about the author
Public Information Assistant
Farina Noireet, currently working in the Public Information Unit of the United Nations World Food Programme, Bangladesh, has graduated from the Independent University,
Fresh water used to be a rare find in the coastal Khulna region of Bangladesh where floods frequently brought salt water inland, killing crops and contaminating wells. Women like Kirtonia had to walk for hours in search of clean drinking water. But thanks to a new embankment, Kirtonia's life has changed.
BOIRAGIKHALI — For many people, accessing fresh water is a matter of opening a faucet. But for 30-year-old Taposhi Kirtonia, it took a four-hour walk from her home in rural southern Bangladesh to the nearest fresh water stream.
"We sometimes even resorted to buying water from neighbors who owned carts and could collect extra when they went down to the stream," says the young mother. "But at a time when we could hardly feed ourselves, having to buy drinking water was almost too much to bear."
But that’s changed with a new embankment built with support from the European Union’s development body, DEVCO, that not only provides residents like Kirtonia with fresh water, but protects them from frequent bouts of flooding.
Finding clean drinking water is a challenge in the coastal district of Khulna, where Kirtonia's village of Boiragikhali is located. Salty ocean water has flowed inland, destroying crops and filling up ponds, lakes and canals that local residents once relied on for their water.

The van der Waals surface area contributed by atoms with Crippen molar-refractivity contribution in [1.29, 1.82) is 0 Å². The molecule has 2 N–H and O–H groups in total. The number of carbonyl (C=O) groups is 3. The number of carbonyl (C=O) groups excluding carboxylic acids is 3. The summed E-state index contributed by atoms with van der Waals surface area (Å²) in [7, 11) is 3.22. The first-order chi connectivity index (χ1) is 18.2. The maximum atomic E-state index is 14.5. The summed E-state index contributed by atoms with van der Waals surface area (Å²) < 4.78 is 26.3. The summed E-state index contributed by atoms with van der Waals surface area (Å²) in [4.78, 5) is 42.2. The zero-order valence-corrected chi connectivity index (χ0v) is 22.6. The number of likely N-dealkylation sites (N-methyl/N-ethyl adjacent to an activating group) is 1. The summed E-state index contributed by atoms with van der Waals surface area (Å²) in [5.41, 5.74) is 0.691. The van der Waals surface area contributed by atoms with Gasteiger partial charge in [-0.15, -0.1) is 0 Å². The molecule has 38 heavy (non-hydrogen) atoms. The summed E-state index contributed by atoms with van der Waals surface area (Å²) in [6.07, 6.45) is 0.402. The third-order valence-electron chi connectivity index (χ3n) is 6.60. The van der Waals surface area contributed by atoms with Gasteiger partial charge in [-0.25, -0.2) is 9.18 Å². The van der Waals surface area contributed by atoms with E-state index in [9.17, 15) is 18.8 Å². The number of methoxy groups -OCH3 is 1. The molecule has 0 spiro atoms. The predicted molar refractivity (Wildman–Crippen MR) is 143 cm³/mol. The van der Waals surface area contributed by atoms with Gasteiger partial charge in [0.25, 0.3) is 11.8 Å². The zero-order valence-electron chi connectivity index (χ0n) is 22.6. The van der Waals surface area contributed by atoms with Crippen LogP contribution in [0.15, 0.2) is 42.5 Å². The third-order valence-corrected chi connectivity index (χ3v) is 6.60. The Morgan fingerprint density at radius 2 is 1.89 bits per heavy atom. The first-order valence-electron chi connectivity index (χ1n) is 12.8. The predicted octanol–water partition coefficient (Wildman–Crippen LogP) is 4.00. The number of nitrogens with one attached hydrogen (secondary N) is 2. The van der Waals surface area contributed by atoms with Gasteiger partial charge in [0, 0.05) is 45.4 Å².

To make matters worse, a pair of major cyclones — Sidr in 2007 and Aila in 2009 — battered the area, killing thousands and leaving survivors like Kirtonia and her family homeless and destitute.
To address these problems, a project sponsored by DEVCO got under way to build an embankment that keeps the seawater at bay.
People like Kirtonia helped to build the embankment and in return received both cash and food to feed their families, through a WFP programme called “Food for Work”.
"With the money I earned, I can afford to pay for my son's education and buy him textbooks," Kirtonia adds of her 12-year-old son Prince, who spent two years at home for lack of money.
Now that the sea water no long comes inland, the soil quality has improved and farmers are able to turn better harvests. In addition, women like Kortonia no longer face marathon walks to get water and can breathe a little easier when the weather gets stormy.
In fact, her family has moved closer to the embankment, which shelters their home and farmland from floods and storms. It also serves as a road to the nearest village providing easy access to the markets and services available there.
When the rains come, fresh water now fills the local reservoir, allowing the family to farm shrimp which boosts their modest income.
Bangladesh's stormy weather is no longer something Kirtonia has to worry about.